Saxophonist Jerry Vivino, who serves in Conan O’Brien’s Basic Cable Band (led by his brother Jimmy Vivino), put together and played in the band that backed Smith at Feinstein’s in the mid-2000s.
“Cabaret singers today want to be Sarah [Vaughan] or Ella [Fitzgerald] or Billie [Holiday], but Keely had the ability to not try to be like any of them but be the pure singer who could swing and sound like Keely,” says Vivino. “And even as an established saxophonist, she taught me: She knew I loved [her and Prima’s great saxophonist] Sam Butera and John Coltrane, but gave me the confidence to play like myself.”
He recalls how shortly after Smith performed on Conan (which was then in New York) and featured him with her, her late husband and manager Bobby Milano called him to say how much she liked his playing and ask if he’d help put together a band for her run at Feinstein’s.
“I started playing with her and thought so much of her that I even went on the road with her when time permitted,” he says. “Even though she was in her seventies, she sounded as good as ever, and shared so much with me about Louis and Sinatra and the Rat Pack and that whole time when showbiz was really showbiz. And she treated me like a son, almost. I should have had a tape recorder, because it was an education I couldn’t get anywhere else.”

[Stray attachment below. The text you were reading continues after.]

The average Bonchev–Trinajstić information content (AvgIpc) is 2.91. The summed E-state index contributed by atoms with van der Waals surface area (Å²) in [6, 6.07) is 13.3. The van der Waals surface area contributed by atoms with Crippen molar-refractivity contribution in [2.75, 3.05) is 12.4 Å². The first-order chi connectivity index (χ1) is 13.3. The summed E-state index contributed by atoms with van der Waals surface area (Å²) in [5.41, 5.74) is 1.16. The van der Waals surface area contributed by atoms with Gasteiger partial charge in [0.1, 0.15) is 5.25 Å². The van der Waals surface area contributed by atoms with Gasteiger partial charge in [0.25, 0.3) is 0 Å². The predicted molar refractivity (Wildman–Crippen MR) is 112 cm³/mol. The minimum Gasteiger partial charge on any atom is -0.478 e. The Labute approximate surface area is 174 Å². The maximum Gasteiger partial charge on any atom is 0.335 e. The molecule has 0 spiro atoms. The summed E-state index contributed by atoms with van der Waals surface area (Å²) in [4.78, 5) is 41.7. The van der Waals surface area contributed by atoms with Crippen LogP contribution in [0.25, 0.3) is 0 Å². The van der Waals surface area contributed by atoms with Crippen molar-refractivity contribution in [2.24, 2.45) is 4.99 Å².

And remarkably for someone of Smith’s stature, “she had no diva attitude,” says Vivino. “She was one of the guys! She made a point of learning about all the musicians and introducing them with their credits and then featuring and sharing the spotlight with all of us—which no one does. But really, the spotlight always found her—that little girl who deadpanned with Louis Prima, one of the greatest entertainers ever.”
And to top it all, when it came time to record her 2005 album Vegas ’58—Today, “she took care of her boys,” recalls Vivino.
“Sometimes producers or record companies want to steer the ship and use their own people, but she insisted on using everyone who played with her at Feinstein’s,” he says. “I’ll never forget that.”
Vegas ’58—Today featured songs made famous in the Vegas lounges by Smith and Prima, including “Just A Gigolo,” “Buona Serra,” “I Wish You Love” and the Grammy-winning “That Old Black Magic.”
“It’s got that same shuffle rhythm that people love—that just makes people happy,” Smith said at the time. “I wanted to be a female Dean Martin because Dean would make his audiences feel so happy.“
Smith’s 2004 Feinstein’s stand was rewarded at New York’s annual NightLife Awards ceremony for “Outstanding Cabaret Female Vocalist in a Major Engagement.” She also received the MAC (Manhattan Association of Cabarets and Clubs) Awards’ Lifetime Achievement Award.
Over the course of her seven-decades career Smith was also honored with a Star on the Hollywood Walk of Fame, another on the Walk of Stars in Palm Springs, and induction into the Las Vegas Hall of Fame.
“Working with Keely was a dream come true,” concludes Vivino. “I’ve lost a friend, and the rest of the world has lost a great entertainer.”